There was a man inside in full period costume. He showed us the sleeping quarters, and explained to the Kiddo that in the bitter-cold Illinois winters, the fire pit was all they had to keep them warm - that, and the bodies of twelve men jammed into six bunks without room to turn over. He showed us the medical supplies, surveyor's compass, the officers' swords carried by Lewis and Clark as co-commanders, and the flag fluttering in the light October breeze - fifteen stars and fifteen stripes, of the United States of America circa 1804.

Time was up: off to Cub Scouts. For our first gathering, Den 3 took over the two-acre property belonging to one of the families. A bonfire was already underway, and the boys horsed around while we set up the flag - the proper 50 stars and 13 stripes this time. Call the meeting to order, and six boys stood in their blue uniforms and orange neckerchiefs to practice saying the pledge: "I promise to do my duty to God and my country, to help other people, and to obey the law of the Pack."

The house sat on the edge of the woods, which are deep and plentiful all around Our Town. We have a county network of bike trails through the town and into the woods so extensive and remarkable it's considered one of the best in the country. We didn't have to go far into the woods before the boys found leaves from several different varieties of trees for their leaf-rubbings - required for the first Achievement toward the Tiger Cub merit badge. I had brought my camera along and thus was instantly deemed the Den Photographer, forever and ever amen. That's how these things happen when you're a parent. You've got to be careful. :)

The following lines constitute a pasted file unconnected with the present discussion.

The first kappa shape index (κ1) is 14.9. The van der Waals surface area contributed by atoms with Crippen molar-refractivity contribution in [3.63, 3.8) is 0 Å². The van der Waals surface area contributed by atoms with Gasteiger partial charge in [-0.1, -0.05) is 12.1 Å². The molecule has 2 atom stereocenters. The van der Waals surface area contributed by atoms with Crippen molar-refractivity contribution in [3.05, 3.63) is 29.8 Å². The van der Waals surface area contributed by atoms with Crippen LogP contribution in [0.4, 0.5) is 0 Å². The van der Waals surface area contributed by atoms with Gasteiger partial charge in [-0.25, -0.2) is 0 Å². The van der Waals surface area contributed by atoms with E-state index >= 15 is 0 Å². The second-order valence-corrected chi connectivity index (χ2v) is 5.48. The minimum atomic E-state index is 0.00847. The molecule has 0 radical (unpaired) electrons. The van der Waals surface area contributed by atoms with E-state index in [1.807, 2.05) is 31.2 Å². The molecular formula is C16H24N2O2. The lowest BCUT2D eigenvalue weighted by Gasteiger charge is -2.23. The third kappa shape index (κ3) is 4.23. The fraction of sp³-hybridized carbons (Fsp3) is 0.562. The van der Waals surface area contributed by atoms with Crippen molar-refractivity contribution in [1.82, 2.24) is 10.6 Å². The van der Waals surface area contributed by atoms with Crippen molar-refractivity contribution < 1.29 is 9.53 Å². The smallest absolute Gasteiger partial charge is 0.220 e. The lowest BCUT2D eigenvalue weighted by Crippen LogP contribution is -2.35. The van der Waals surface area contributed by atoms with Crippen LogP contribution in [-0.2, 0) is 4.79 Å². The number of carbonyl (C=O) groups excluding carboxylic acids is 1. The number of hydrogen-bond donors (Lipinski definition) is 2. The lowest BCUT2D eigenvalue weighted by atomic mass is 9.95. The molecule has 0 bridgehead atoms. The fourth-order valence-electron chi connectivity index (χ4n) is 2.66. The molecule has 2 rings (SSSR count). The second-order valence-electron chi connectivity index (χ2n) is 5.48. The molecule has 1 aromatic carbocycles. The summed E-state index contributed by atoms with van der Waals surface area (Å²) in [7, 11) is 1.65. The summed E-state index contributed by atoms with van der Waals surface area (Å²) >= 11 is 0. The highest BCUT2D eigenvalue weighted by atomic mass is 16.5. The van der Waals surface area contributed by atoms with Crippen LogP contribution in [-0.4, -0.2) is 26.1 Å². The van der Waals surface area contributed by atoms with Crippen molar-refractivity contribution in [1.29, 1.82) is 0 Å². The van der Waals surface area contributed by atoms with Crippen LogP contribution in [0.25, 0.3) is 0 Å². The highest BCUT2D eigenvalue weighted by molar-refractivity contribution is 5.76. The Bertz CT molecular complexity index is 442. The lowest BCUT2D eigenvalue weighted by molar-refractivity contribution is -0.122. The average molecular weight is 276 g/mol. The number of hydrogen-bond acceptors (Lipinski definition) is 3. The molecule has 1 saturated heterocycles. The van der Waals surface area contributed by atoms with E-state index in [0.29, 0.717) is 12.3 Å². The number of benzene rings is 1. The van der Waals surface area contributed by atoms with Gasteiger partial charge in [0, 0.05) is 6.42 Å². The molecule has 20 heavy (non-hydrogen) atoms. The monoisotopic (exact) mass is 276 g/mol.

The Akelas (adult partners, four fathers and me) gathered around the campfire while the kids cavorted in the deepening shadows and the den mothers talked in the kitchen. We talked about the Cardinals in the playoffs and how much Our Town is growing. We talked about the school our kids attend and how excited they are about Cub Scouts. We talked about how crazy it can get when the kids get involved in sports, and the hard part about balancing work and family and still finding time to breathe. We all want the same things for our kids, and we all speak the same language.

I drove my boy home in the dark, through downtown, where the taverns were waking up with live bands and the guitar jam sessions were getting started at the coffeehouse. I drove past the silent churches, waiting to reclaim our souls the next morning with cheerful acceptance and friendly cohabitation. I drove through brick-lined boulevards full of history and clean streets lined with quiet houses, past the YMCA's brick fort and the park with a huge wooden castle for a playground, built by volunteers and fundraising. I drove to our little apartment complex, where the college students lounged around the embers of their tiny barbecues and smoked cigarettes, watching the stars come out over the bike path that trails off into the woods and making bets on the number of raccoons that will hit the trash tonight.

I tucked my son into bed and kissed his cheek, and I remembered why I live here.